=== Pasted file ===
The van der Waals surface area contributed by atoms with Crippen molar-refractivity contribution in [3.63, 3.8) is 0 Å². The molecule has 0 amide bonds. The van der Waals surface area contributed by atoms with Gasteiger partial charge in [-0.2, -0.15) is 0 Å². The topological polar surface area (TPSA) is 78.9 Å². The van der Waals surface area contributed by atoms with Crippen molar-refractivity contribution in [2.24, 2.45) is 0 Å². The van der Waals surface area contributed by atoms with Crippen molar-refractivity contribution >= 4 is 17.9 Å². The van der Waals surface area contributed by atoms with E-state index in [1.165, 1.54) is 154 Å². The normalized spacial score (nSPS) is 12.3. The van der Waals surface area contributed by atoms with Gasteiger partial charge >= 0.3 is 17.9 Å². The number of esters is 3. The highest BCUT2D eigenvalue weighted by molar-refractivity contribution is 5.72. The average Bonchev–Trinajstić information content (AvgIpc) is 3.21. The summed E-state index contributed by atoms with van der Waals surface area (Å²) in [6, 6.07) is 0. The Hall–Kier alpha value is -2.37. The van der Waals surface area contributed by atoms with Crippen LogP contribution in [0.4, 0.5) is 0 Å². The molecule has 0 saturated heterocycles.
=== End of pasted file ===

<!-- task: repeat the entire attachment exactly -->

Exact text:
The van der Waals surface area contributed by atoms with Crippen molar-refractivity contribution in [3.63, 3.8) is 0 Å². The molecule has 0 amide bonds. The van der Waals surface area contributed by atoms with Gasteiger partial charge in [-0.2, -0.15) is 0 Å². The topological polar surface area (TPSA) is 78.9 Å². The van der Waals surface area contributed by atoms with Crippen molar-refractivity contribution in [2.24, 2.45) is 0 Å². The van der Waals surface area contributed by atoms with Crippen molar-refractivity contribution >= 4 is 17.9 Å². The van der Waals surface area contributed by atoms with E-state index in [1.165, 1.54) is 154 Å². The normalized spacial score (nSPS) is 12.3. The van der Waals surface area contributed by atoms with Gasteiger partial charge >= 0.3 is 17.9 Å². The number of esters is 3. The highest BCUT2D eigenvalue weighted by molar-refractivity contribution is 5.72. The average Bonchev–Trinajstić information content (AvgIpc) is 3.21. The summed E-state index contributed by atoms with van der Waals surface area (Å²) in [6, 6.07) is 0. The Hall–Kier alpha value is -2.37. The van der Waals surface area contributed by atoms with Crippen LogP contribution in [0.4, 0.5) is 0 Å². The molecule has 0 saturated heterocycles.